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IL will expand Phase 1B vaccine eligibility, Cook County will not

Cook County Board President Toni Preckwinkle and Mayor Lori Lightfoot release joint statement

By Josh Bootsma

LANSING, Ill. (February 11, 2021) – One day after Governor Pritzker’s administration announced that Phase 1B will be widened to include more of the IL population, Cook County Board President Toni Preckwinkle and Chicago Mayor Lori Lightfoot released a joint statement saying the lack of vaccine availability prevents Cook County from following the Governor’s expansion of eligibility.

Governor’s plan

On Wednesday, February 10, the state announced that Phase 1B—the COVID-19 vaccination phase IL is currently in—would be expanded to include individuals ages 16–64 with “comorbidities and underlying conditions as defined by the CDC” as well as disabled individuals. The expansion will take place starting February 25.

“As quickly as we receive enough vaccine supply, we need to waste no time in protecting a broader section of our most vulnerable population,” said Governor JB Pritzker. “Those who are under 65 and live with comorbidities, such as cancer survivors or those living with heart disease, have an elevated risk of serious complications or death if they contract COVID-19. Illinois is moving forward in accordance with guidance from the CDC to expand our eligible population as supply allows, getting us closer to the point when the vaccine is widely available to all who want it. In the meantime, I encourage all Illinoisans to wear our masks and follow the mitigations so that more of our neighbors are healthy and alive when it’s their turn in the vaccination line.”

The list below details the comorbidities and underlying conditions included in the expansion, and is subject to change:

  • Cancer
  • Chronic Kidney Disease
  • COPD (Chronic Obstructive Pulmonary Disease)
  • Diabetes
  • Heart Condition
  • Immunocompromised State from a Solid Organ Transplant
  • Obesity
  • Pregnancy
  • Pulmonary Disease
  • Sickle Cell Disease

Cook County and Chicago response

In response to the news from the Governor, Cook County and the City of Chicago released the following statement on Thursday, February 11:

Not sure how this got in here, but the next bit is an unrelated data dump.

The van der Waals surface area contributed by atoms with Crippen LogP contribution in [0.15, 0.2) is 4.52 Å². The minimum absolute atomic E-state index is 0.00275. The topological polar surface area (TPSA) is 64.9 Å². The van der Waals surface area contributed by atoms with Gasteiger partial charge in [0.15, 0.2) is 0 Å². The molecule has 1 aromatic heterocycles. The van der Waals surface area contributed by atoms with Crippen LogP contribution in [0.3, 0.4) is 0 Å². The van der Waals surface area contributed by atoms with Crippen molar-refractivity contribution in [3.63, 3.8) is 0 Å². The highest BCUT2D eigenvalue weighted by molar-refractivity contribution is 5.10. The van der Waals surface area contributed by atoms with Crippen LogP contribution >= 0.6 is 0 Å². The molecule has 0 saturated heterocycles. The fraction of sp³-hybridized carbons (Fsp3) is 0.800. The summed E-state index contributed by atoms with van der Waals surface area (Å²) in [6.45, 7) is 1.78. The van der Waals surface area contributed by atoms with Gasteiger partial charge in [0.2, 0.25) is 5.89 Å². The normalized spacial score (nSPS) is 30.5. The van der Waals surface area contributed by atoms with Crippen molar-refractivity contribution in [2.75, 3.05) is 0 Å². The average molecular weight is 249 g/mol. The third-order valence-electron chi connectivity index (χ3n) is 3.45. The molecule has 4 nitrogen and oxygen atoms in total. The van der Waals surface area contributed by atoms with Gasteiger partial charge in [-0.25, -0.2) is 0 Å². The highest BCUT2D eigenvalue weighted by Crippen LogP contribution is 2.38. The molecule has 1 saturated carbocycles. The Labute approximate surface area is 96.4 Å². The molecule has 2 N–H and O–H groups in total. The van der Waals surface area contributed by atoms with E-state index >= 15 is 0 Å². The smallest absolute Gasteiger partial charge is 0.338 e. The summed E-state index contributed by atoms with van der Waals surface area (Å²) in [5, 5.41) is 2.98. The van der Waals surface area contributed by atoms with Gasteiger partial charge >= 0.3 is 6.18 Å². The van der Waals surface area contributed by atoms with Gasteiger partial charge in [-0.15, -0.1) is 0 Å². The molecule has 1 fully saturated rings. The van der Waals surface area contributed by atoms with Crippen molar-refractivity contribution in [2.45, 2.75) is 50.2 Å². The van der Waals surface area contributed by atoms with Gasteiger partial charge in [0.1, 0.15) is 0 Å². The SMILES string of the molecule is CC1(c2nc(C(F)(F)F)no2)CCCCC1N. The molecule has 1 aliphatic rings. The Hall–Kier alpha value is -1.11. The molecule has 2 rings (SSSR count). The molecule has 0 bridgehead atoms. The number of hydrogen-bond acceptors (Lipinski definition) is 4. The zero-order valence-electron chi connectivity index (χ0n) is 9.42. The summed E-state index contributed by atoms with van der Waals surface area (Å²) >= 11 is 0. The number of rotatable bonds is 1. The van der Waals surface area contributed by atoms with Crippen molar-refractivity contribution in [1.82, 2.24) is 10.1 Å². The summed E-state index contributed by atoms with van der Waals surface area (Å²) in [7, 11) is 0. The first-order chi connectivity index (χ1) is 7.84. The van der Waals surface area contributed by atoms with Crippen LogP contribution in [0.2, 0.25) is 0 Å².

Our goal is to get as many people vaccinated as quickly and efficiently as possible. That said, our greatest challenge in doing so is the very limited supply of vaccine we are receiving. While we are making progress every day with vaccinating people in 1a and 1b, at this time we are not being supplied with enough doses that would allow us to expand eligibility in these phases.

Doing so in Chicago and Cook County would add well over one million additional people to 1b, and the result would be that those currently eligible, including seniors, frontline essential workers and those in our most heavily COVID-burdened communities, would have an even harder time getting a vaccine.

These phases were established after careful study and consideration, and are based on guidance from the Centers for Disease Control and Prevention. We recognize the Governor must make tough choices and consider needs across this diverse state, but given the limited supply of vaccine, we must also make the tough choices as the leaders of the most populous city and county in the state. We look forward to expanding eligibility as vaccine supply improves.

As of Thursday, February 11, an estimated 70,000 individuals in Cook County had received a COVID-19 vaccine of the roughly 600,000 eligible under Phase 1B guidelines.

Cook County Board President Toni Preckwinkle announced South Suburban College as a new vaccination site on Thursday, February 11. She addressed questions regarding her and Mayor Lightfoot’s statement. (Photo: Josh Bootsma)

In a press conference introducing South Suburban College as a public vaccination site, Preckwinkle addressed the decision and said, “Expansion to a larger group at this time is simply not fair to those who were prioritized by the Centers for Disease Control and Prevention. At this time, we simply can’t even predict when we’ll be ready to move beyond those 65 and older and essential frontline staff.”


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Josh Bootsma
Josh Bootsma
Josh is Managing Editor at The Lansing Journal and believes in the power and purpose of community news. He covers any local topics—from village government to theatre, from business openings to migratory birds.